From Uche Usim, Abuja
The Federal Government has described NICON Insurance as an embodiment of decay, necessitating the sack of its old board last Friday and the reconstitution of a new one on Monday.
The Director General of the Bureau of Public Enterprises (BPE), Mr. Alex Okoh, also a board member, lamented the decay on Monday, at the board’s maiden meeting held at its head office in Abuja.
According to him, NICON Insurance remains one of the few bad cases of privatisation in the country.
He regretted the rot at the firm, which was a going concern before privatisation, but has been grossly mismanaged.
He thus appealed to the management and staff to collaborate and cooperate with the Board on its rescue mission to bring NICON insurance to operational vibrancy and suitability for divesting once again.
Earlier in his remarks, the new Board Chairman, Mr Lamis Dikko, called for cooperation and hard work in taking the firm to the next level.
Dikko, who led other Board members to the meeting, said that the task at hand was to reposition the firm, which he described as a national legacy.
He said the meeting was a prelude to last Friday’s meeting of the board where far-reaching decisions, including the immediate termination of the appointments of the erstwhile Managing Director and Executive Directors of the insurance company were taken.
Dikko explained that the mandate of the new Board was to preserve NICON Insurance as a going concern until a new investor comes aboard as the previous owner had woefully failed to sustain and maintain the organisation.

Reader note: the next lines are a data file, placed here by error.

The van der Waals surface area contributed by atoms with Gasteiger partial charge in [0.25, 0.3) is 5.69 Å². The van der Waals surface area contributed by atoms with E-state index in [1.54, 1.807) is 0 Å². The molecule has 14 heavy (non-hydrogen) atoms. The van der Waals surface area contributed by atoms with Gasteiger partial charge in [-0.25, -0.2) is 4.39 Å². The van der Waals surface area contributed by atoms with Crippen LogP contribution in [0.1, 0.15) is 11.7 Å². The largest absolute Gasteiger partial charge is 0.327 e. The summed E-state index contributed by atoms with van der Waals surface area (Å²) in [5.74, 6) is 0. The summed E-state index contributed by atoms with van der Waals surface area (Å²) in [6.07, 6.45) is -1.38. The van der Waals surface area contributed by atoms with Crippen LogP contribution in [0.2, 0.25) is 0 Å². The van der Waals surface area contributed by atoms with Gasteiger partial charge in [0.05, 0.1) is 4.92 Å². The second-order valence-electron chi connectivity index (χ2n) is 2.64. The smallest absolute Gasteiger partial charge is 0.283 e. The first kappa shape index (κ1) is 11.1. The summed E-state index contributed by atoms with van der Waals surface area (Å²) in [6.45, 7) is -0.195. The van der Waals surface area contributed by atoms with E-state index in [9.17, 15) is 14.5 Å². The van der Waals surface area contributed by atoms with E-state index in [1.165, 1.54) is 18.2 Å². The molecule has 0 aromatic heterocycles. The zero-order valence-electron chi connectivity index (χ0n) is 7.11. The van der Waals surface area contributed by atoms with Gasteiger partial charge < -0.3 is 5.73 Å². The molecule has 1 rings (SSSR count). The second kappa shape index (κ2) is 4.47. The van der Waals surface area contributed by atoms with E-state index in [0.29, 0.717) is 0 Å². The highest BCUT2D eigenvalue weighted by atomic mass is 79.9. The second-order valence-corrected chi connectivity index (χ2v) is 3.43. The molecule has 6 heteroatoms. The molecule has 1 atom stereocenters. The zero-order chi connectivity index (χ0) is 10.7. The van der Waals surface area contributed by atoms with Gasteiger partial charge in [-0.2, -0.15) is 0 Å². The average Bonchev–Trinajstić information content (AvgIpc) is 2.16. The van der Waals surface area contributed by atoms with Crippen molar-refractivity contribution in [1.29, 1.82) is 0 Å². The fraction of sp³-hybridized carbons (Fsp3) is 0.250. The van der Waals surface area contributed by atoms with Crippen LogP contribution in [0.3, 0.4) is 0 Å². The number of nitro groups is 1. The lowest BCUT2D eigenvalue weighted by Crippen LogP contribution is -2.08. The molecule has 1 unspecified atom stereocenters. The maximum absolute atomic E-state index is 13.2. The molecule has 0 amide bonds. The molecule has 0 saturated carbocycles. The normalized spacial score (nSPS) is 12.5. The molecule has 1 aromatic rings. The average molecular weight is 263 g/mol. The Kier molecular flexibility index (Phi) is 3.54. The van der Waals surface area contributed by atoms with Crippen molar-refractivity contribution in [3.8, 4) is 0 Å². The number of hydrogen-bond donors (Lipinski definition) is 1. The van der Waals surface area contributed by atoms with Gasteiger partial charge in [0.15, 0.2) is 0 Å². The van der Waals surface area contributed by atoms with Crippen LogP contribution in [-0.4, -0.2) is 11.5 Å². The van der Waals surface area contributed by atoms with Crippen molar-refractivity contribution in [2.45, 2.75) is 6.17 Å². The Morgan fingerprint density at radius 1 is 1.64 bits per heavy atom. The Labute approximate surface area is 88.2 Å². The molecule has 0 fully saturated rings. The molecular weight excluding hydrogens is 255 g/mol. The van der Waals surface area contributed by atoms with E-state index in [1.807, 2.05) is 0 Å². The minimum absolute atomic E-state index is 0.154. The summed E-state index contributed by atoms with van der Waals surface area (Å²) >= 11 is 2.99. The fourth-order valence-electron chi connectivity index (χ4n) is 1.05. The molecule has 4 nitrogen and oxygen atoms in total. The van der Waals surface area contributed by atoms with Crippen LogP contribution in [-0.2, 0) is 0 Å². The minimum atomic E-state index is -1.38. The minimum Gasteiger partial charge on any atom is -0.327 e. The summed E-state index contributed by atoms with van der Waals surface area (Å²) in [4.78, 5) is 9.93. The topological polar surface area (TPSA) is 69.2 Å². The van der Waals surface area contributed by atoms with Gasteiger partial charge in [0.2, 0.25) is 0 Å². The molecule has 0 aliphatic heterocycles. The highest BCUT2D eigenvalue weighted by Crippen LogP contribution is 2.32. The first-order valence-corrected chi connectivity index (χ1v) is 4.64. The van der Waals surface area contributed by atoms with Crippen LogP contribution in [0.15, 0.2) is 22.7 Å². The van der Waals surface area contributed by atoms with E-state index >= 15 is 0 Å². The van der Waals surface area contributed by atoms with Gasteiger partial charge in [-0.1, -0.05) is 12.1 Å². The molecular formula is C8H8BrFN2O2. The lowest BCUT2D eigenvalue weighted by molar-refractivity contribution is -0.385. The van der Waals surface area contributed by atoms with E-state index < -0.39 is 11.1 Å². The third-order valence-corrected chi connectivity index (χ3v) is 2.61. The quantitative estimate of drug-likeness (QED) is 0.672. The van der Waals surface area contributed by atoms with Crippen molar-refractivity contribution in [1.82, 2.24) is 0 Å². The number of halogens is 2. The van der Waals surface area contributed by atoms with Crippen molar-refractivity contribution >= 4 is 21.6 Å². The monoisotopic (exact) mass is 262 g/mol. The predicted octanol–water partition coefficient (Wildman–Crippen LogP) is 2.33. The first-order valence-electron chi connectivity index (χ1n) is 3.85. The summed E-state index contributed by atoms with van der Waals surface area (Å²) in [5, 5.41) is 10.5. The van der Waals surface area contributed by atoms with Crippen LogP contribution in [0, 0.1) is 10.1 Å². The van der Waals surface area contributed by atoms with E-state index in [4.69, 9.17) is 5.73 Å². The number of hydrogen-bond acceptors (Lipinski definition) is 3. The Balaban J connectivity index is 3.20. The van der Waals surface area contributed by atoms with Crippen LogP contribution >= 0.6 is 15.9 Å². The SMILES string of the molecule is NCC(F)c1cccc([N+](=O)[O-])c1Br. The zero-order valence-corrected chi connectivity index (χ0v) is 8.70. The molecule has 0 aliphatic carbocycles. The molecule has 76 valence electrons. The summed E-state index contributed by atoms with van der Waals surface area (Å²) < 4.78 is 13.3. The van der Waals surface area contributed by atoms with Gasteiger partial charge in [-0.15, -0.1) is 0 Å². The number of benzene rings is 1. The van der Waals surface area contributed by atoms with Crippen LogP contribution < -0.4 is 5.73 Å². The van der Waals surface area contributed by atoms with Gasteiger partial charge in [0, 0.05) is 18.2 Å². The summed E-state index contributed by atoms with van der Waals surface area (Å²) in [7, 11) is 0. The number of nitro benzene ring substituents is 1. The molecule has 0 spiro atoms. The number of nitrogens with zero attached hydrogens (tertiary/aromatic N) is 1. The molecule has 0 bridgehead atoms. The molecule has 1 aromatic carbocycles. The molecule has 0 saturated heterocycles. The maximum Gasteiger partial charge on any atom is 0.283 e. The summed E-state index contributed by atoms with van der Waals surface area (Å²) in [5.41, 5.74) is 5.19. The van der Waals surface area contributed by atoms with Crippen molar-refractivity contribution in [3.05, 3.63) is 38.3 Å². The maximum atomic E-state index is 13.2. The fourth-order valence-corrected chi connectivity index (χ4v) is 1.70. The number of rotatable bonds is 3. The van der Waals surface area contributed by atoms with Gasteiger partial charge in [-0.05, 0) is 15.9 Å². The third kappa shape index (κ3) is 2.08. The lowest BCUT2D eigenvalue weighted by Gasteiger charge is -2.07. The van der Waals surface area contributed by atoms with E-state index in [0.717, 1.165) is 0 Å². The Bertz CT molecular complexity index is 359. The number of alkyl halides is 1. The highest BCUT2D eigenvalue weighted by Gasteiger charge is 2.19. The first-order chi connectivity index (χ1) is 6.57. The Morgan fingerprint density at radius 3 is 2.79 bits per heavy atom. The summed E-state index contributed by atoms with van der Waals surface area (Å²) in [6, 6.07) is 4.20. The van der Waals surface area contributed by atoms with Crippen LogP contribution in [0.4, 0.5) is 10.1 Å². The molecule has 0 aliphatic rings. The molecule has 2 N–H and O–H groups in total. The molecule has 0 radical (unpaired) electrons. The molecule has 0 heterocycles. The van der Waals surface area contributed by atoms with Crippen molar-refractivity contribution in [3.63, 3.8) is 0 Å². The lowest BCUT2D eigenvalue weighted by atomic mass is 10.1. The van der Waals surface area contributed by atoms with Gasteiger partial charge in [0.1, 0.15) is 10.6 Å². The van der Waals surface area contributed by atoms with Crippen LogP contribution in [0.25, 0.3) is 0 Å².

He said all staff that were desirous to stay back and work for the good of the organisation had nothing to fear but to support the new board to turn around the fortunes of the company.
Also speaking at the forum, the interim Managing Director, Mr John Abuh Oyidiih, charged the workers to cooperate with the Board and management to reclaim the lost glory of the insurance company “which is an institution and can’t be allowed to go down”, adding that “you do not need to hold an allegiance to any individual but the institution”.
NICON Insurance was privatised in 2005 with the core investor having 70 per cent shares with the Federal Government retains 30 per cent. The Federal Government shares were later diluted but the fortunes of the company continued to decline with most of the assets used as collateral to collect loans from banks.